Succession Stories: Pugh's Diamond Jewelers

Succession Stories: Pugh's Diamond Jewelers

Patrick Pugh, 48, once considered the “black sheep of the family,” has owned Pugh’s Diamond Jewelers in Zanesville, OH, solo for three years.

His parents had founded the business in 1949 and his two brothers and a sister-in-law all worked in the business, too. When his parents retired, each brother, in turn, became CEO. Three years ago, it was youngest brother Patrick’s turn to buy out brother Dan, who retired. Before the succession, Patrick was sales manager.

“When I was in grade school, I wanted to do what my dad did,” Patrick recalls. When he was 15, he worked part time in the business, then studied business in college, followed by GIA, where he earned first his GG and then his CGA.

His parents didn’t believe in sending the kids off to work for someone else, but Patrick says he would come and go (earning his black sheep title), and on his own initiative worked for a couple other jewelers. “I thought maybe the grass was greener,” he explains. “I came back from LA, and then when you go back and work with your parents, two brothers and your sister-in-law, you kind of want to see what else is out there.”

What was out there just didn’t compare with working at an American Gem Society store like his parents’. He worked for a chain where he was expected to get people to put as much merchandise as possible in lay-away and to mark up inferior stones.

“It made me appreciate what I could have, and when I came back, I started working on the bench,” he says. “There was a concerted effort by my family to get me to learn the business. But I wasn’t handed anything. I learned the way from the back end to the front end and I’m very grateful that my family put me through the paces that way.”

When his parents retired, the Pughs relied on local CPAs and attorneys with whom they had developed relationships. They had given the boys shares of stock, making the business a gift, and selling them the property. “For tax purposes, their goal was to gift so many shares per year to the boys,” Patrick explains.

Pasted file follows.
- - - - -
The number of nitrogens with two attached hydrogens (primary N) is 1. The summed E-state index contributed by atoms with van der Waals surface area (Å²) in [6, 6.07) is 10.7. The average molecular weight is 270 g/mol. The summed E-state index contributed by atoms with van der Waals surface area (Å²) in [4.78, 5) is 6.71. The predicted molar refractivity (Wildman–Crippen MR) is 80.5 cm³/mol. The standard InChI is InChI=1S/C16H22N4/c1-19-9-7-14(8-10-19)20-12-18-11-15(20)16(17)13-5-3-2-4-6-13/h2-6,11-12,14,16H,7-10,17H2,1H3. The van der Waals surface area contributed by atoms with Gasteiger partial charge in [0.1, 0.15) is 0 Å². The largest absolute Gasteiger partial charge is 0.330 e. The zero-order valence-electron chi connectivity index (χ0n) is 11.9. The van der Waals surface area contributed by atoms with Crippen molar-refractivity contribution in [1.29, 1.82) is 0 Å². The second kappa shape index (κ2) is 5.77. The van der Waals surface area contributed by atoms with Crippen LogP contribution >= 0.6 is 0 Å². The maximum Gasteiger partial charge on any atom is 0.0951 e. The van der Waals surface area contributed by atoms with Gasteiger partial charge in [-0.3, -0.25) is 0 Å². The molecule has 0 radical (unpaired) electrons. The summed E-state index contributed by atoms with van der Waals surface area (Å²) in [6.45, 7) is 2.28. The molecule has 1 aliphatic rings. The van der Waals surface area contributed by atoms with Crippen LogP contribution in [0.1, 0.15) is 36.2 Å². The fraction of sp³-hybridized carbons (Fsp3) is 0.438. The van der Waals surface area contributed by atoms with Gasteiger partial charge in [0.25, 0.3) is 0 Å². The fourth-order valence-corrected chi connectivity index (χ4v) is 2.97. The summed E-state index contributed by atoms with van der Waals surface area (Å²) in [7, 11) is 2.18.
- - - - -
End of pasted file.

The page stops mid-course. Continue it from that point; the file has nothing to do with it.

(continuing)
For Patrick, the biggest transition came three years ago when he bought out Dan, who retired at 60.

“My advice to anyone in partnership is to have a solid buy-sell agreement in writing beforehand,” he cautions. “It doesn’t guarantee there will be no hassle or litigation, but it helps if everyone knows the intent up front. We had arrived at a formula at which to evaluate the business way beforehand and so when the time came it was pretty cut and dried. We used a formula that involved looking at our financial statement and determining the book value of the business plus 20 percent.”

The agreement allowed him to pay for the business in installments or to ask the bank for the cash. Dan agreed to a cash price that saved Patrick $25,000. “Now I’m partners with the bank, instead of him,” Patrick says.

Dan wanted them to share the same CPA and corporate attorney to save money, but Patrick used a second set of professionals as well, just to get a second opinion.

“One tricky subject that came up over the years was, ‘Can our kids come into the business, buy in, get shares of stock?’” Patrick says. “Be sure you know what you feel about the other person’s kids, because you may not want to be partners with them. It was written up so that the kids were able to come in and work and if they worked here they could own stock. Eventually we cleaned it up and said, ‘NO KIDS,’ but that was only after my siblings knew their kids didn’t want to be in the business.”

Where will the business go next?

Patrick can’t be sure at this point.

“My kids are very young, 7, 5 and 2 years old. I’ll probably be working a long time.”


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